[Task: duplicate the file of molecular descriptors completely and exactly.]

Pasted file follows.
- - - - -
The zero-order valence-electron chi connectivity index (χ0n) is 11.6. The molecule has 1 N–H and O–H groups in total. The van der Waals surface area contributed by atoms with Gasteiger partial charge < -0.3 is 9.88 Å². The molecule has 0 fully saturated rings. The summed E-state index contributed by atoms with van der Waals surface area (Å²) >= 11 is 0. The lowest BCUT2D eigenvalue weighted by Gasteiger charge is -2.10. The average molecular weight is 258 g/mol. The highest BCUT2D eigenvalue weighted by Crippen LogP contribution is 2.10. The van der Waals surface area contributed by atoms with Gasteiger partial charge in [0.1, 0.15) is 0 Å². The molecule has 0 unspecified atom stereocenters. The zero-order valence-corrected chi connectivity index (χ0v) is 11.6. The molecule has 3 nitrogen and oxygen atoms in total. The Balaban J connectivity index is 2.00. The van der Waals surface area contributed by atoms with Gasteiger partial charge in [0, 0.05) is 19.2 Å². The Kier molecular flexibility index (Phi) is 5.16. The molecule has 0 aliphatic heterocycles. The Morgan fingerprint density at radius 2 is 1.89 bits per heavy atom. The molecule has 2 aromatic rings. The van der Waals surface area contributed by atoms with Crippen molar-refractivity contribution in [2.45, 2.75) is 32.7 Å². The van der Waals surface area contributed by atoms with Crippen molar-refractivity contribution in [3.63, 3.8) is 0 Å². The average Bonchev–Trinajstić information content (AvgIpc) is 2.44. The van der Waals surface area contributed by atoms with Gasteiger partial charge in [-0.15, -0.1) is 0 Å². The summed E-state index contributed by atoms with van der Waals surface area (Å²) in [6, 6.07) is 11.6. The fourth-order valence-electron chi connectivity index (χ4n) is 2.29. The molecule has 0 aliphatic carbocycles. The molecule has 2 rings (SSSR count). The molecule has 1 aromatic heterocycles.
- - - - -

The zero-order valence-electron chi connectivity index (χ0n) is 11.6. The molecule has 1 N–H and O–H groups in total. The van der Waals surface area contributed by atoms with Gasteiger partial charge < -0.3 is 9.88 Å². The molecule has 0 fully saturated rings. The summed E-state index contributed by atoms with van der Waals surface area (Å²) >= 11 is 0. The lowest BCUT2D eigenvalue weighted by Gasteiger charge is -2.10. The average molecular weight is 258 g/mol. The highest BCUT2D eigenvalue weighted by Crippen LogP contribution is 2.10. The van der Waals surface area contributed by atoms with Gasteiger partial charge in [0.1, 0.15) is 0 Å². The molecule has 0 unspecified atom stereocenters. The zero-order valence-corrected chi connectivity index (χ0v) is 11.6. The molecule has 3 nitrogen and oxygen atoms in total. The Balaban J connectivity index is 2.00. The van der Waals surface area contributed by atoms with Gasteiger partial charge in [0, 0.05) is 19.2 Å². The Kier molecular flexibility index (Phi) is 5.16. The molecule has 0 aliphatic heterocycles. The Morgan fingerprint density at radius 2 is 1.89 bits per heavy atom. The molecule has 2 aromatic rings. The van der Waals surface area contributed by atoms with Crippen molar-refractivity contribution in [2.45, 2.75) is 32.7 Å². The van der Waals surface area contributed by atoms with Crippen molar-refractivity contribution in [3.63, 3.8) is 0 Å². The average Bonchev–Trinajstić information content (AvgIpc) is 2.44. The van der Waals surface area contributed by atoms with Gasteiger partial charge in [-0.15, -0.1) is 0 Å². The summed E-state index contributed by atoms with van der Waals surface area (Å²) in [6, 6.07) is 11.6. The fourth-order valence-electron chi connectivity index (χ4n) is 2.29. The molecule has 0 aliphatic carbocycles. The molecule has 2 rings (SSSR count). The molecule has 1 aromatic heterocycles.